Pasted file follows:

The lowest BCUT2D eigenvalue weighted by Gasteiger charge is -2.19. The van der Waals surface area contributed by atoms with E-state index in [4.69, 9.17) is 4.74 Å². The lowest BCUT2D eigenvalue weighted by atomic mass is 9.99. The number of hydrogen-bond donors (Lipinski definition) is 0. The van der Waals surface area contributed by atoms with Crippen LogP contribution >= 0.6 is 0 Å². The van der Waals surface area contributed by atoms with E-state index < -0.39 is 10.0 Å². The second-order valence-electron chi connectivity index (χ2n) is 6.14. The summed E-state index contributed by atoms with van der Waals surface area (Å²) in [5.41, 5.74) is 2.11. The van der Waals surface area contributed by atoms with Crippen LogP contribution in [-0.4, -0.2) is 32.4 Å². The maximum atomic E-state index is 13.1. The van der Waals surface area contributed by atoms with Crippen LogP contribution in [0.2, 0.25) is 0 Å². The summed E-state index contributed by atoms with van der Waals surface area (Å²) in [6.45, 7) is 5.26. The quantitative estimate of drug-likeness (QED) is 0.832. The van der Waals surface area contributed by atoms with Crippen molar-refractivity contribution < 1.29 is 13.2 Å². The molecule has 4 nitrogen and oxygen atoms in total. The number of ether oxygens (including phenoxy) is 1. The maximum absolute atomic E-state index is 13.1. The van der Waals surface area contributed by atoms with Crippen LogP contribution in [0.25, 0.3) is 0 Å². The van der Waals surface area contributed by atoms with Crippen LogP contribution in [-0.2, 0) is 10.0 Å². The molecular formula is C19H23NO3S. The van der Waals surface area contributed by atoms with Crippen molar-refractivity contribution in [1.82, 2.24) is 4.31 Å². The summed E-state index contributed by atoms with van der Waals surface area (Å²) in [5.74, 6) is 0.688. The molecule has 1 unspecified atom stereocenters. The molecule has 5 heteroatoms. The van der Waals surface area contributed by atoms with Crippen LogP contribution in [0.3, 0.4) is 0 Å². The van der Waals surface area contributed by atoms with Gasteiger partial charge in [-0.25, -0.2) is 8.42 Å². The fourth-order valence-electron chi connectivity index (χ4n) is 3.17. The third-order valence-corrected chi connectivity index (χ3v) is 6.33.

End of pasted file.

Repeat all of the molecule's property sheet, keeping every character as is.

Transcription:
The lowest BCUT2D eigenvalue weighted by Gasteiger charge is -2.19. The van der Waals surface area contributed by atoms with E-state index in [4.69, 9.17) is 4.74 Å². The lowest BCUT2D eigenvalue weighted by atomic mass is 9.99. The number of hydrogen-bond donors (Lipinski definition) is 0. The van der Waals surface area contributed by atoms with Crippen LogP contribution >= 0.6 is 0 Å². The van der Waals surface area contributed by atoms with E-state index < -0.39 is 10.0 Å². The second-order valence-electron chi connectivity index (χ2n) is 6.14. The summed E-state index contributed by atoms with van der Waals surface area (Å²) in [5.41, 5.74) is 2.11. The van der Waals surface area contributed by atoms with Crippen LogP contribution in [-0.4, -0.2) is 32.4 Å². The maximum atomic E-state index is 13.1. The van der Waals surface area contributed by atoms with Crippen LogP contribution in [0.2, 0.25) is 0 Å². The summed E-state index contributed by atoms with van der Waals surface area (Å²) in [6.45, 7) is 5.26. The quantitative estimate of drug-likeness (QED) is 0.832. The van der Waals surface area contributed by atoms with Crippen molar-refractivity contribution < 1.29 is 13.2 Å². The molecule has 4 nitrogen and oxygen atoms in total. The number of ether oxygens (including phenoxy) is 1. The maximum absolute atomic E-state index is 13.1. The van der Waals surface area contributed by atoms with Crippen LogP contribution in [0.25, 0.3) is 0 Å². The van der Waals surface area contributed by atoms with Crippen LogP contribution in [-0.2, 0) is 10.0 Å². The molecular formula is C19H23NO3S. The van der Waals surface area contributed by atoms with Crippen molar-refractivity contribution in [1.82, 2.24) is 4.31 Å². The summed E-state index contributed by atoms with van der Waals surface area (Å²) in [5.74, 6) is 0.688. The molecule has 1 unspecified atom stereocenters. The molecule has 5 heteroatoms. The van der Waals surface area contributed by atoms with Crippen LogP contribution in [0.3, 0.4) is 0 Å². The van der Waals surface area contributed by atoms with Gasteiger partial charge in [-0.25, -0.2) is 8.42 Å². The fourth-order valence-electron chi connectivity index (χ4n) is 3.17. The third-order valence-corrected chi connectivity index (χ3v) is 6.33.